Between the two, Ludlow Hallman and Dennis Cox have 80 years of experience teaching choral music and vocal performance at the University of Maine. But to Hallman, who started his career at UMaine in 1970, Cox will always be a young pup — he only started in 1978.

“I’m still the kid,” said Cox, 70, with a twinkle in his eye. “And after all these years, we still like each other.”

“Amazing, isn’t it?” said Hallman, 72. “We’ve been through a lot of wars together. We’ve become very good friends.”

Both professors are retiring at the end of the semester, and this weekend’s Bangor Symphony Orchestra concert will be their last time working with the vocal groups they’ve led for decades: the Oratorio Society, which Hallman has conducted since he started, and the University Singers, which Cox has helmed for more than 30 years. The two groups will join guest vocalists Jennifer Barnett (soprano), Andrew Skoog (tenor), and Christopher Sanders (baritone), and Maestro Lucas Richman and the BSO in performing Carl Orff’s monumental 1936 cantata, “Carmina Burana,” at 3 p.m. Sunday, April 13 at the Collins Center for the Arts.

Hallman, originally from Ohio, started at UMaine after choosing the job over a similar position at Kent State University in Ohio — one that would have began mere weeks before the infamous shooting by National Guardsmen of unarmed protesters. Hallman was glad to be at UMaine, though he wasn’t sure he was going to stay for long.

“I expected to stay about two years. It’s been 44. … I grew to love it. And I’m so close to the ocean,” said Hallman, an avid sailor.

Cox, a Nebraska native, was studying in Missouri with his mentor, choral conductor Eph Ehly, when he decided to take his position at UMaine. Over the years, he and Hallman have seen countless students come and go — but the two also had a remarkable amount of consistency in membership.

“We have members of the Oratorio Society that were here when I got here, and they’re still singing,” said Hallman. “[University of Maine French professor] Cathleen Bauschatz auditioned the first year I was here, and she’s still with us. Margaret Radke, who is 90 now, has been with the group for 60 years. It’s really incredible.”

Cox — known as “DC” to the thousands of students he’s taught over the years — has watched nervous young singers blossom into trained vocalists, has seen students head off to graduate school to further pursue music, and has been witness to countless love affairs, started during rehearsals for the University Singers.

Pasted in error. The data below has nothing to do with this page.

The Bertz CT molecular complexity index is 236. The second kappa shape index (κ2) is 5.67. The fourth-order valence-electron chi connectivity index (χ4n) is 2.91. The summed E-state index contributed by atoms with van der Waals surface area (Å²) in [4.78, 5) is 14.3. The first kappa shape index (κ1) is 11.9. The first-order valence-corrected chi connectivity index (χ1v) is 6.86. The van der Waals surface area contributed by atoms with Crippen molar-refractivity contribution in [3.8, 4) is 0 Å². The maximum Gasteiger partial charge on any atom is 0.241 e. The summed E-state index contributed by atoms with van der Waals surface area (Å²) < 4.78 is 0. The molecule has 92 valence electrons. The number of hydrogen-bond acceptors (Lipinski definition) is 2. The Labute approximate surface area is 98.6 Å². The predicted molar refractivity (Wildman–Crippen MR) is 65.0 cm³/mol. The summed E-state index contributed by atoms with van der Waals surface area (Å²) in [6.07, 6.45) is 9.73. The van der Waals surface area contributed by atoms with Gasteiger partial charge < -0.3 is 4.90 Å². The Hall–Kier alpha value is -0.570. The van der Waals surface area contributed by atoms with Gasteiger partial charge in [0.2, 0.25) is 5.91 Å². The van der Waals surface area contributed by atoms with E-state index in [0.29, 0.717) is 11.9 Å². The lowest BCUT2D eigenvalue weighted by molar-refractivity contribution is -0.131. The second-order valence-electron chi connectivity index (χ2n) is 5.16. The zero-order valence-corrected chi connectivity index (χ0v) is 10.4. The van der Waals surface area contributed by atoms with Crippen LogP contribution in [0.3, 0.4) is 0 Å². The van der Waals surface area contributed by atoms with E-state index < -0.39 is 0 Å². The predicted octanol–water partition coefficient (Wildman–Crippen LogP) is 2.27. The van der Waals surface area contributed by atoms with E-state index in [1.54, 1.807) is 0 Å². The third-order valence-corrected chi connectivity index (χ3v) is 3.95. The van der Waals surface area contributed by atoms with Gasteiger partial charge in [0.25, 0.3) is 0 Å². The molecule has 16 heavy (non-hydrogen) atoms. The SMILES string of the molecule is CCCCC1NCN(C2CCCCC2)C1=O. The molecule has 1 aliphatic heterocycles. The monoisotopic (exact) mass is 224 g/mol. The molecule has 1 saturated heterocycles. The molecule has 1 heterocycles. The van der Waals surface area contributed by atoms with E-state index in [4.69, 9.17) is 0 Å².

“We’ve had over 15 marriages come out of this group. I’m now conducting the children of some of my first students,” said Cox. “[Orono State Rep.] Emily Cain and Danny Williams, who’s now the Collins Center director, they met here. I remember it well. … We’re really a family.”

Though it’s not necessarily Cox or Hallman’s favorite piece to conduct — Hallman adores Brahms’ “Requiem,” and Cox is partial to Benjamin Britten’s “War Requiem” — “Carmina Burana” is one of the most well-known pieces of music in the choral repertoire. Opening movement “O Fortuna” has been used in countless pop cultural settings, from reappropriation by artists such as metal legend Ozzy Osbourne and rapper Nas, to films ranging from “Excalibur,” “The Last of the Mohicans” and “Jackass,” to TV shows such as “Glee.”

It’s fitting, then, that this last semester of student singers under both professors’ tutelage will go out with a bang. Hallman and Cox admit that what they’ll miss most about their jobs are the students.

“It’s always about the students,” said Hallman. “It’s always the most rewarding part of any day.”

Once his retirement is official, Hallman plans to head to Italy with his wife, Marlene, where he’ll work to add Italian to the list of languages he speaks. Cox will advocate for the School of the Performing Arts as an emeritus professor — and keep up on his beloved Bruins, Red Sox and countless other teams he follows.

“We have great students right now, and I mean that sincerely. And we have great facilities, too,” said Cox. “The biggest challenge we still face today is that the University of Maine is a fine school that does not have the funding to support the programs we’ve got. We’re always crying for money. I plan to actively go out and solicit money for the School of Performing Arts. That’s something I plan to do in my retirement … and watch a lot of sports. That too.”

The BSO concert, which also will feature a performance of Mozart’s Symphony No. 35, will be at 3 p.m. Sunday at the Collins Center. Tickets start at $16. For information, visit

Emily Burnham

Emily Burnham is a Maine native and proud Bangorian, covering business, the arts, restaurants and the culture and history of the Bangor region.